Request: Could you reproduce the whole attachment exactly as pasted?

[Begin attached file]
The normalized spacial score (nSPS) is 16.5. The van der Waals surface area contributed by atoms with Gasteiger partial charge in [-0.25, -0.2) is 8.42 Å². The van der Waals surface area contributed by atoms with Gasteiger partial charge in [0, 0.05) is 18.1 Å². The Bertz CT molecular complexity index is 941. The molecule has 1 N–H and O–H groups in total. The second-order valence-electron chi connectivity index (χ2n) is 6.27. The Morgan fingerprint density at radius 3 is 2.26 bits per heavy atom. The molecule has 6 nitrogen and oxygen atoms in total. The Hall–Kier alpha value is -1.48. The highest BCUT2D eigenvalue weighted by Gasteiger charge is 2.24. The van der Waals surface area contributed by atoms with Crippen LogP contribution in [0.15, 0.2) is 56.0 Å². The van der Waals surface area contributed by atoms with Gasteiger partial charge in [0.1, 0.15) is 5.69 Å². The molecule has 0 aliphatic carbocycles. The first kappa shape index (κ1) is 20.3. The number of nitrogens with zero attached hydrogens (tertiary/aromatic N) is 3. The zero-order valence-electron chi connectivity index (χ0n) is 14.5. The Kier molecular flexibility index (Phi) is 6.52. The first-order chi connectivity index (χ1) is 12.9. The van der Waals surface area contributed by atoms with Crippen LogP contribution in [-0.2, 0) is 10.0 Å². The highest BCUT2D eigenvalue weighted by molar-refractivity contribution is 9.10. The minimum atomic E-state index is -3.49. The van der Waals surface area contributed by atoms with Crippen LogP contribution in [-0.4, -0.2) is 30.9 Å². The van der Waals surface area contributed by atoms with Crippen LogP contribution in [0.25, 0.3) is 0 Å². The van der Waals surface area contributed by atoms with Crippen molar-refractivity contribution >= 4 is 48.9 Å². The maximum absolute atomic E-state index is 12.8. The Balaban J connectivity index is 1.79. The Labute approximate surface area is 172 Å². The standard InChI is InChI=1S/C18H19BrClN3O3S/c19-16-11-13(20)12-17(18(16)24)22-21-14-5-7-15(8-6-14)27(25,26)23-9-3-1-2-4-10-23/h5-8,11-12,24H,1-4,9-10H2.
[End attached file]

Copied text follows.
The normalized spacial score (nSPS) is 16.5. The van der Waals surface area contributed by atoms with Gasteiger partial charge in [-0.25, -0.2) is 8.42 Å². The van der Waals surface area contributed by atoms with Gasteiger partial charge in [0, 0.05) is 18.1 Å². The Bertz CT molecular complexity index is 941. The molecule has 1 N–H and O–H groups in total. The second-order valence-electron chi connectivity index (χ2n) is 6.27. The Morgan fingerprint density at radius 3 is 2.26 bits per heavy atom. The molecule has 6 nitrogen and oxygen atoms in total. The Hall–Kier alpha value is -1.48. The highest BCUT2D eigenvalue weighted by Gasteiger charge is 2.24. The van der Waals surface area contributed by atoms with Crippen LogP contribution in [0.15, 0.2) is 56.0 Å². The van der Waals surface area contributed by atoms with Gasteiger partial charge in [0.1, 0.15) is 5.69 Å². The molecule has 0 aliphatic carbocycles. The first kappa shape index (κ1) is 20.3. The number of nitrogens with zero attached hydrogens (tertiary/aromatic N) is 3. The zero-order valence-electron chi connectivity index (χ0n) is 14.5. The Kier molecular flexibility index (Phi) is 6.52. The first-order chi connectivity index (χ1) is 12.9. The van der Waals surface area contributed by atoms with Crippen LogP contribution in [-0.2, 0) is 10.0 Å². The highest BCUT2D eigenvalue weighted by molar-refractivity contribution is 9.10. The minimum atomic E-state index is -3.49. The van der Waals surface area contributed by atoms with Crippen LogP contribution in [-0.4, -0.2) is 30.9 Å². The van der Waals surface area contributed by atoms with Crippen LogP contribution in [0.25, 0.3) is 0 Å². The van der Waals surface area contributed by atoms with Crippen molar-refractivity contribution >= 4 is 48.9 Å². The maximum absolute atomic E-state index is 12.8. The Balaban J connectivity index is 1.79. The Labute approximate surface area is 172 Å². The standard InChI is InChI=1S/C18H19BrClN3O3S/c19-16-11-13(20)12-17(18(16)24)22-21-14-5-7-15(8-6-14)27(25,26)23-9-3-1-2-4-10-23/h5-8,11-12,24H,1-4,9-10H2.